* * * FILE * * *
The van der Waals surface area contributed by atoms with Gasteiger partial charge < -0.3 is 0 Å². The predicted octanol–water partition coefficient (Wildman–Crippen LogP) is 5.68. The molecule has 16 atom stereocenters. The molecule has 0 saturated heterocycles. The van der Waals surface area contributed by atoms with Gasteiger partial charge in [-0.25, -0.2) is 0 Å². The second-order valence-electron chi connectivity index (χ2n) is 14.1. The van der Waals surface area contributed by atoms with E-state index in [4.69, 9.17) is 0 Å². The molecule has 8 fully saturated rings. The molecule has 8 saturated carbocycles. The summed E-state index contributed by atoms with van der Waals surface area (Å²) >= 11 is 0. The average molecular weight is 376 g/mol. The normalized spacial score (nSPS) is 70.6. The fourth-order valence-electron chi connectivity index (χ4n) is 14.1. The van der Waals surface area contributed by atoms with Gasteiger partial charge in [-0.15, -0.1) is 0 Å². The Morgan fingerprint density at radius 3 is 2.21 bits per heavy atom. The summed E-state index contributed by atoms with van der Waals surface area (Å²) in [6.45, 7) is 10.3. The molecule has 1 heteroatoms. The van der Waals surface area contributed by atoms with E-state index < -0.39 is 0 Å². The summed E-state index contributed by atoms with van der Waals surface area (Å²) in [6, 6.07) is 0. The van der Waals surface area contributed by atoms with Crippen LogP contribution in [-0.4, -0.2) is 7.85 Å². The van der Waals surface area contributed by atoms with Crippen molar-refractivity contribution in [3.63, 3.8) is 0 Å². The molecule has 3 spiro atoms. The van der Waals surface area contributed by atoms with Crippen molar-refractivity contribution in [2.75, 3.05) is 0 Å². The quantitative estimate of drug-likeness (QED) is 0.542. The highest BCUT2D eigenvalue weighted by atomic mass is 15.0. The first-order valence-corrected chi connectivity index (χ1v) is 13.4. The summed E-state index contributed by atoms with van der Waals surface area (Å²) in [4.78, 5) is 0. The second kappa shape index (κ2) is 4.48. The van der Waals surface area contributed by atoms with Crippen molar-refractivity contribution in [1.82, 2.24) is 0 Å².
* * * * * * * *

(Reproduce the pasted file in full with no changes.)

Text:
The van der Waals surface area contributed by atoms with Gasteiger partial charge < -0.3 is 0 Å². The predicted octanol–water partition coefficient (Wildman–Crippen LogP) is 5.68. The molecule has 16 atom stereocenters. The molecule has 0 saturated heterocycles. The van der Waals surface area contributed by atoms with Gasteiger partial charge in [-0.25, -0.2) is 0 Å². The second-order valence-electron chi connectivity index (χ2n) is 14.1. The van der Waals surface area contributed by atoms with E-state index in [4.69, 9.17) is 0 Å². The molecule has 8 fully saturated rings. The molecule has 8 saturated carbocycles. The summed E-state index contributed by atoms with van der Waals surface area (Å²) >= 11 is 0. The average molecular weight is 376 g/mol. The normalized spacial score (nSPS) is 70.6. The fourth-order valence-electron chi connectivity index (χ4n) is 14.1. The van der Waals surface area contributed by atoms with Gasteiger partial charge in [-0.15, -0.1) is 0 Å². The Morgan fingerprint density at radius 3 is 2.21 bits per heavy atom. The summed E-state index contributed by atoms with van der Waals surface area (Å²) in [6.45, 7) is 10.3. The molecule has 1 heteroatoms. The van der Waals surface area contributed by atoms with E-state index < -0.39 is 0 Å². The summed E-state index contributed by atoms with van der Waals surface area (Å²) in [6, 6.07) is 0. The van der Waals surface area contributed by atoms with Crippen LogP contribution in [-0.4, -0.2) is 7.85 Å². The van der Waals surface area contributed by atoms with Crippen molar-refractivity contribution in [3.63, 3.8) is 0 Å². The molecule has 3 spiro atoms. The van der Waals surface area contributed by atoms with Crippen molar-refractivity contribution in [2.75, 3.05) is 0 Å². The quantitative estimate of drug-likeness (QED) is 0.542. The highest BCUT2D eigenvalue weighted by atomic mass is 15.0. The first-order valence-corrected chi connectivity index (χ1v) is 13.4. The summed E-state index contributed by atoms with van der Waals surface area (Å²) in [4.78, 5) is 0. The second kappa shape index (κ2) is 4.48. The van der Waals surface area contributed by atoms with Crippen molar-refractivity contribution in [1.82, 2.24) is 0 Å².